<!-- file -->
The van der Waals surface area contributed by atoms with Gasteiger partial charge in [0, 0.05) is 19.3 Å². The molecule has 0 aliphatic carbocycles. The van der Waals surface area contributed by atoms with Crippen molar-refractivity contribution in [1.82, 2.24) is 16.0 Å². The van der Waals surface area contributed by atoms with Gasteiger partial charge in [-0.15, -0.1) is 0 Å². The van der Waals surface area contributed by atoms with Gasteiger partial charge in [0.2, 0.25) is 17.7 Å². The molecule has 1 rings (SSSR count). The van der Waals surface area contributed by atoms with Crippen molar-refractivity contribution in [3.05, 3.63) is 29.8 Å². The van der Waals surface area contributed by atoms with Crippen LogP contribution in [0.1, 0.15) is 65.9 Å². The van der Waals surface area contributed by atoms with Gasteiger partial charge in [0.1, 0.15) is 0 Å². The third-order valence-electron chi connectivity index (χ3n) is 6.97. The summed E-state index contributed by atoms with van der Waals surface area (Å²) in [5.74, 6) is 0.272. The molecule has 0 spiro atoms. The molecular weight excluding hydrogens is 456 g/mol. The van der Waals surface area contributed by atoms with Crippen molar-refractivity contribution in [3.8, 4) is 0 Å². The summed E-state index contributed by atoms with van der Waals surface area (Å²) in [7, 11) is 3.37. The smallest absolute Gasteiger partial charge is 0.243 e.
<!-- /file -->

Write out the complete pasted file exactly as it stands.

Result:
The van der Waals surface area contributed by atoms with Gasteiger partial charge in [0, 0.05) is 19.3 Å². The molecule has 0 aliphatic carbocycles. The van der Waals surface area contributed by atoms with Crippen molar-refractivity contribution in [1.82, 2.24) is 16.0 Å². The van der Waals surface area contributed by atoms with Gasteiger partial charge in [-0.15, -0.1) is 0 Å². The van der Waals surface area contributed by atoms with Gasteiger partial charge in [0.2, 0.25) is 17.7 Å². The molecule has 1 rings (SSSR count). The van der Waals surface area contributed by atoms with Crippen molar-refractivity contribution in [3.05, 3.63) is 29.8 Å². The van der Waals surface area contributed by atoms with Crippen LogP contribution in [0.1, 0.15) is 65.9 Å². The van der Waals surface area contributed by atoms with Gasteiger partial charge in [0.1, 0.15) is 0 Å². The third-order valence-electron chi connectivity index (χ3n) is 6.97. The summed E-state index contributed by atoms with van der Waals surface area (Å²) in [5.74, 6) is 0.272. The molecule has 0 spiro atoms. The molecular weight excluding hydrogens is 456 g/mol. The van der Waals surface area contributed by atoms with Crippen molar-refractivity contribution in [3.8, 4) is 0 Å². The summed E-state index contributed by atoms with van der Waals surface area (Å²) in [7, 11) is 3.37. The smallest absolute Gasteiger partial charge is 0.243 e.